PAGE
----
Surely there are more nuanced female characters than this.


From the Amy's Diary series , Vol. 1

While her teen angst is universal, diarist Amy feels like she is from another world.

Fourteen-year-old Amy, who has a generous smattering of freckles and sprightly ginger hair, dutifully records many familiar teen trials and tribulations: crushes, unrelenting embarrassment, and social squabbles. Her best friend, Kat, dithers between ignoring her for a boy and demanding Amy’s full attention when her relationship falters. Amy is in a tenuous relationship with Nick, a cute skater boy with whom she likes to kiss but finds herself tongue-tied when they actually talk. Her father died five years ago; now Amy struggles less with grief and more with her mother’s beginning to date. While Amy’s problems may seem familiar, they are never explored with any real depth. Throughout her narrative, there is little personal growth; the only things that change with any regularity are her sartorial selections. Every time Amy finds herself in a difficult situation, she runs from it, wearing thin any awkward charm. Even her space-alien feelings seem flimsy and perfunctory. Told in a diary format alongside full-color comic panels, this graphic novel was originally published in French in 2015 as an adaptation of a novel published nearly a decade earlier; this version contains scenes that read off these days, such as an unfunny joke about hamster rape and an unnecessarily awkward moment surrounding a dropped tampon. Amy’s world seems to be a white, middle-class one.

Surely there are more nuanced female characters than this. (Graphic fiction. 10-13)

Pub Date: Feb. 19, 2019

ISBN: 978-1-5458-0215-1

Page Count: 96

Publisher: Papercutz

Review Posted Online: Dec. 16, 2018

Kirkus Reviews Issue: Jan. 15, 2019

Did you like this book?

No Comments Yet

A first rate kickoff: fresh, fast, and funny.


Both deadly dangers and exciting research opportunities await science-mad Delia Bean once she stumbles into a museum with portals to any time and place on Earth.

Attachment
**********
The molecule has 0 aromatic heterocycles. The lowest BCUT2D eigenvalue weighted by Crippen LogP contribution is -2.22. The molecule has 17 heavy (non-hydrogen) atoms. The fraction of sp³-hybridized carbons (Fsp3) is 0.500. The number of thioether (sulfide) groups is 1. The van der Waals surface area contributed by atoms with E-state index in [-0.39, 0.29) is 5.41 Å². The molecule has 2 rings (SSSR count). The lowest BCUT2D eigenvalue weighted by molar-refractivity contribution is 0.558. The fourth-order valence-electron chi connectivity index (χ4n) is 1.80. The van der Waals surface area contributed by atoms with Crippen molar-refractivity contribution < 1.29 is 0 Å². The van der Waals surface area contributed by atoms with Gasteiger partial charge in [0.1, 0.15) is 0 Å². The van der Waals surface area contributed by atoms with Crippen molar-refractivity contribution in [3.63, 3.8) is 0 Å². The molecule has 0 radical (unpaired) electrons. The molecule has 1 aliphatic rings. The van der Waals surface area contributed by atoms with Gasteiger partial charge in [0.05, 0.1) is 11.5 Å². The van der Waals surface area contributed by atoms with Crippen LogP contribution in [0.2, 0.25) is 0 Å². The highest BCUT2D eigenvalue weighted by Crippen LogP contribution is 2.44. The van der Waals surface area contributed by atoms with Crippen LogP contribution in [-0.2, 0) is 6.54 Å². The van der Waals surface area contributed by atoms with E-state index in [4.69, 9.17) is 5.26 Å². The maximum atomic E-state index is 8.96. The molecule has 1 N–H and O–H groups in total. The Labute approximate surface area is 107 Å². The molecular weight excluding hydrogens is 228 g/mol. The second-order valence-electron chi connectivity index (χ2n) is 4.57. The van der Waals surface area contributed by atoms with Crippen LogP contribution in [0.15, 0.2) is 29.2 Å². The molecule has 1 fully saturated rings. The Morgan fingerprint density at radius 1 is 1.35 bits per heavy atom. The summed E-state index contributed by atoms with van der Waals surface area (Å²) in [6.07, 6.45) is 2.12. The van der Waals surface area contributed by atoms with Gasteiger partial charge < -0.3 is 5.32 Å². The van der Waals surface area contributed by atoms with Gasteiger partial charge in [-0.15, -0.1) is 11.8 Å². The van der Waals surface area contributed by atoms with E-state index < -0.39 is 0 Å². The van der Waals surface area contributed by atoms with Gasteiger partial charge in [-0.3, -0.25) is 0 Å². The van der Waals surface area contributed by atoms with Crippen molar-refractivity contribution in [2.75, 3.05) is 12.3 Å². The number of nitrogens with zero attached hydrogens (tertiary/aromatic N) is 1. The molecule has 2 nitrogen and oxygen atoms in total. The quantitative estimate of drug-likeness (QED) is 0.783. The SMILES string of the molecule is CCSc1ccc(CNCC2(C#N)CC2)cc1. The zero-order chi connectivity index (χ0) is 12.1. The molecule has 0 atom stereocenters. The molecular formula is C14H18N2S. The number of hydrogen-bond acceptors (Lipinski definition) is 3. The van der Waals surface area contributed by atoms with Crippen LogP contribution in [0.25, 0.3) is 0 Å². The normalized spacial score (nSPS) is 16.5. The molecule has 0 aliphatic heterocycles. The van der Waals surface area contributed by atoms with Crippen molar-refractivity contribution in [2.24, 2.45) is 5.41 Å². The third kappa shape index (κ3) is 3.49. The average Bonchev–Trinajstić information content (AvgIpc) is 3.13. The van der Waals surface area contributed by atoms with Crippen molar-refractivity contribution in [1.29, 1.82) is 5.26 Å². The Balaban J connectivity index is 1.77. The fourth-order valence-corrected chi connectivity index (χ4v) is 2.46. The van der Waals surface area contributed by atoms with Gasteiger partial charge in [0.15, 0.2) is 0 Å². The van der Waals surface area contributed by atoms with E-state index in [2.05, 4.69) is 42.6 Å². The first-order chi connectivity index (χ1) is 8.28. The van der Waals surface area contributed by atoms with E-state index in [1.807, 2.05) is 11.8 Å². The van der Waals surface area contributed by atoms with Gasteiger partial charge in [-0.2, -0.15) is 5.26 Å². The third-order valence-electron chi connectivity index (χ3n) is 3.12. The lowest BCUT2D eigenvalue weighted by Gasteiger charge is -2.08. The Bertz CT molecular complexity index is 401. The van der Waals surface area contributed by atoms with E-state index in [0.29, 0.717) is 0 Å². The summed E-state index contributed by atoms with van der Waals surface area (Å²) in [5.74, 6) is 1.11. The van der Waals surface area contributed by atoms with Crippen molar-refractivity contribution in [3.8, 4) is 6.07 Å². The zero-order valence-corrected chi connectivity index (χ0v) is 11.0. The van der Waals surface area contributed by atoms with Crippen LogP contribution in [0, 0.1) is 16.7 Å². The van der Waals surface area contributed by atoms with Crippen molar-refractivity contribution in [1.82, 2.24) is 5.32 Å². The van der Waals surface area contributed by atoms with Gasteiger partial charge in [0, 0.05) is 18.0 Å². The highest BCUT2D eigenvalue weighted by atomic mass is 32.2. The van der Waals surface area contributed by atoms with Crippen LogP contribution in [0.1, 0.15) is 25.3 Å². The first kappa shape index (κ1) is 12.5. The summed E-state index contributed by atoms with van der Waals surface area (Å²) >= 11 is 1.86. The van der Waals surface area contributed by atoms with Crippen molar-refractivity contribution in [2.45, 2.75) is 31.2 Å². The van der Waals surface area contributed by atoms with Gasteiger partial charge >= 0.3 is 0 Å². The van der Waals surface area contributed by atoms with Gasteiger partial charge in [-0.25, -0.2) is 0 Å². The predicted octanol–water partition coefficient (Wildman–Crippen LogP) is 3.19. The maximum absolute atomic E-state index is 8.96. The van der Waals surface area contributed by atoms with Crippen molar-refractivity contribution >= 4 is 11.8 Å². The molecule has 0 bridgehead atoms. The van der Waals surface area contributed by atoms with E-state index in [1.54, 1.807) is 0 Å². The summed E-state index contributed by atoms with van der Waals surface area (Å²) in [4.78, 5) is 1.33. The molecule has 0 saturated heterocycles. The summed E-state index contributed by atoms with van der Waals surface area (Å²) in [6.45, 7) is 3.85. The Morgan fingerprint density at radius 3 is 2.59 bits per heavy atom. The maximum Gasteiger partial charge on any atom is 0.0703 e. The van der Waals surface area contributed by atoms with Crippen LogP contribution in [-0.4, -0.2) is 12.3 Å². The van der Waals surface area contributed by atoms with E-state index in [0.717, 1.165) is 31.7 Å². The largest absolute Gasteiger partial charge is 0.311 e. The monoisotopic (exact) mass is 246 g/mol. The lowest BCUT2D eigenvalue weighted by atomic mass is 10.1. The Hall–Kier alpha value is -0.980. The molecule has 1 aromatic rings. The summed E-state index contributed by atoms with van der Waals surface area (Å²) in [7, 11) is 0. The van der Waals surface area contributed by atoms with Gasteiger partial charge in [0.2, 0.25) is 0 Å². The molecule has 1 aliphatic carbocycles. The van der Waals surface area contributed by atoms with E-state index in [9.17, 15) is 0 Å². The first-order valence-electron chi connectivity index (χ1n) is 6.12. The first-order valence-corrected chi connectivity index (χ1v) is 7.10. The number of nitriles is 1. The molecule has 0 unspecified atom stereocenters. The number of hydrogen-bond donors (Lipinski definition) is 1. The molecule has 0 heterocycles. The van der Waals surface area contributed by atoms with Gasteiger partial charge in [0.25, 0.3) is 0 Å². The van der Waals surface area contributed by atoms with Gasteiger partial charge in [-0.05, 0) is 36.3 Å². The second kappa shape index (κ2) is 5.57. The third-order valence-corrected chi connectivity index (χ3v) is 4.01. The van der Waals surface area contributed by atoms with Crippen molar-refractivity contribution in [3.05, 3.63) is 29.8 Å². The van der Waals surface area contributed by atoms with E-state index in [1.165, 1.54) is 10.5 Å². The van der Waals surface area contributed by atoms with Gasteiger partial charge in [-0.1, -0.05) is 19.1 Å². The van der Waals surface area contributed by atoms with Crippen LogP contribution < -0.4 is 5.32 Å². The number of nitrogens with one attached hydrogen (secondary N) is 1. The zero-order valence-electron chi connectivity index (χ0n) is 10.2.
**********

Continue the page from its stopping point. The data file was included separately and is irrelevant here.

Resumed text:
Time and space open up for Delia after she discovers that her beloved uncle Lyndon is in fact a time traveler from 51st-century Hoboken and in charge of the Earth Time Museum—a truly massive institution charged with preserving our entire planet’s past and future. Invited to try out for a museum internship, Delia plunges into a whirlwind course of study and training with five other young competitors from various eras, then joins them in three on-site tests: a Cretaceous scavenger hunt; a trip to the ancient library of Alexandria to pick its most wondrous holding (“a Homeric book of practical jokes!” “That’s a contender!”); and finally an expedition 1,000 years into the future to help deal with a worrisome plague of anachronistic “time discrepancies.” Loux uses only minimal variations in hue to signal his mostly light-skinned cast’s diverse origins, but his fluid lines and bright colors make the action (of which there is plenty) easy to follow. By the end his young ensemble, having weathered challenges ranging from their own rivalries to T. Rexes and a time rift that threatens to annihilate London, is a bonded team ready and eager for new adventures.

A first rate kickoff: fresh, fast, and funny. (Graphic science fiction. 10-13)

Pub Date: Feb. 21, 2017

ISBN: 978-1-59643-849-1

Page Count: 256

Publisher: First Second

Review Posted Online: Nov. 16, 2016

Kirkus Reviews Issue: Dec. 1, 2016

Did you like this book?

No Comments Yet

Three true tales of adventure as grand and admirable in the telling as they were in the doing.


With uncommon perception and a flair for visual drama, Phelan tracks three intrepid souls’ solo journeys around the world.

In 1884, Thomas Stevens rode a bicycle from San Francisco to Boston, and then decided to extend the outing—to Yokohama. Journalist Nellie Bly set out in 1889 to beat the 80-day schedule suggested in Jules Verne’s novel (meeting the encouraging author along the way and bettering the novel’s time by two days). Mariner Joshua Slocum took the most circuitous route, sailing over 46,000 miles between 1895 and 1898 accompanied only by poignant memories of his first wife. Adding brief bridging captions or snatches of dialogue to quoted comments from their subsequent memoirs, Phelan highlights the experiences and reflections of each in cinematic sequences of delicately drawn panels. By focusing on the travelers’ faces, he captures their distinct characters (and shared rock-steady determination) with such force and clarity that readers can’t help but be swept along by Stevens’ aggressive mustache, Bly’s steely glare at male doubters and nay-sayers, the aching heart visible behind Slocum’s tough, grizzled countenance. The author rounds off each account with an epilogue, then closes with a thoughtful note and a source list.

Three true tales of adventure as grand and admirable in the telling as they were in the doing. (Graphic nonfiction. 10-13)

Pub Date: Oct. 11, 2011

ISBN: 978-0-7636-3619-7

Page Count: 240

Publisher: Candlewick

Review Posted Online: Aug. 3, 2011

Kirkus Reviews Issue: Aug. 15, 2011

Did you like this book?

No Comments Yet